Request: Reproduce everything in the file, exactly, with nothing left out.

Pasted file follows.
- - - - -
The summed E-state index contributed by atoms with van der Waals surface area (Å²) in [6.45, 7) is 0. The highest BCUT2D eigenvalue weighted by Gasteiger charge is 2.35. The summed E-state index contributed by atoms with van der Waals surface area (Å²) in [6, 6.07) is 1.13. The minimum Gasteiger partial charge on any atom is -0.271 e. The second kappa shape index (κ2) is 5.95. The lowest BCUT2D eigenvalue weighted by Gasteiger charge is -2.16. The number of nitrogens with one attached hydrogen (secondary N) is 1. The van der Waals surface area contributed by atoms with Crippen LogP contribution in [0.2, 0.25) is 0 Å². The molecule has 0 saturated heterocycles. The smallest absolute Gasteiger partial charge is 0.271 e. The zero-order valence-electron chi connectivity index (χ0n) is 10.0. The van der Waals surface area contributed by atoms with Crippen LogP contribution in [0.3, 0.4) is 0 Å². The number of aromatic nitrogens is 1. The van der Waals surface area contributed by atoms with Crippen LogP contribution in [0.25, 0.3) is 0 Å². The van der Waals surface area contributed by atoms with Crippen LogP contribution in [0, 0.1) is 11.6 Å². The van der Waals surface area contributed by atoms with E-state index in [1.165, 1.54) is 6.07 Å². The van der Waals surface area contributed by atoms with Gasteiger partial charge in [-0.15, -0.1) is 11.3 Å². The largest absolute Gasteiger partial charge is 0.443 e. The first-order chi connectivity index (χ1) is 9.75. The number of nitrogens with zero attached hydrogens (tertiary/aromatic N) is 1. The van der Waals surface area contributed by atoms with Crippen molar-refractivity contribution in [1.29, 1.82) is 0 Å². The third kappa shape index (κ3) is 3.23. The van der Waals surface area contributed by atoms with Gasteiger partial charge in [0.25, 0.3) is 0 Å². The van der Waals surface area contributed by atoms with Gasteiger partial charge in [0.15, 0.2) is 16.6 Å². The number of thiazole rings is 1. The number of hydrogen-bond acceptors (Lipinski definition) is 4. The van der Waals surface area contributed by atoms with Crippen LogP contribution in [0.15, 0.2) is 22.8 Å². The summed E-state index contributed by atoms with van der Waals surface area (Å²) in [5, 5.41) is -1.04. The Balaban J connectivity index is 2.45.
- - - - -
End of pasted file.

The summed E-state index contributed by atoms with van der Waals surface area (Å²) in [6.45, 7) is 0. The highest BCUT2D eigenvalue weighted by Gasteiger charge is 2.35. The summed E-state index contributed by atoms with van der Waals surface area (Å²) in [6, 6.07) is 1.13. The minimum Gasteiger partial charge on any atom is -0.271 e. The second kappa shape index (κ2) is 5.95. The lowest BCUT2D eigenvalue weighted by Gasteiger charge is -2.16. The number of nitrogens with one attached hydrogen (secondary N) is 1. The van der Waals surface area contributed by atoms with Crippen LogP contribution in [0.2, 0.25) is 0 Å². The molecule has 0 saturated heterocycles. The smallest absolute Gasteiger partial charge is 0.271 e. The zero-order valence-electron chi connectivity index (χ0n) is 10.0. The van der Waals surface area contributed by atoms with Crippen LogP contribution in [0.3, 0.4) is 0 Å². The number of aromatic nitrogens is 1. The van der Waals surface area contributed by atoms with Crippen LogP contribution in [0.25, 0.3) is 0 Å². The van der Waals surface area contributed by atoms with Crippen LogP contribution in [0, 0.1) is 11.6 Å². The van der Waals surface area contributed by atoms with E-state index in [1.165, 1.54) is 6.07 Å². The van der Waals surface area contributed by atoms with Gasteiger partial charge in [-0.15, -0.1) is 11.3 Å². The largest absolute Gasteiger partial charge is 0.443 e. The first-order chi connectivity index (χ1) is 9.75. The number of nitrogens with zero attached hydrogens (tertiary/aromatic N) is 1. The van der Waals surface area contributed by atoms with Crippen molar-refractivity contribution in [1.29, 1.82) is 0 Å². The third kappa shape index (κ3) is 3.23. The van der Waals surface area contributed by atoms with Gasteiger partial charge in [0.25, 0.3) is 0 Å². The van der Waals surface area contributed by atoms with Gasteiger partial charge in [0.15, 0.2) is 16.6 Å². The number of thiazole rings is 1. The number of hydrogen-bond acceptors (Lipinski definition) is 4. The van der Waals surface area contributed by atoms with Crippen LogP contribution in [0.15, 0.2) is 22.8 Å². The summed E-state index contributed by atoms with van der Waals surface area (Å²) in [5, 5.41) is -1.04. The Balaban J connectivity index is 2.45.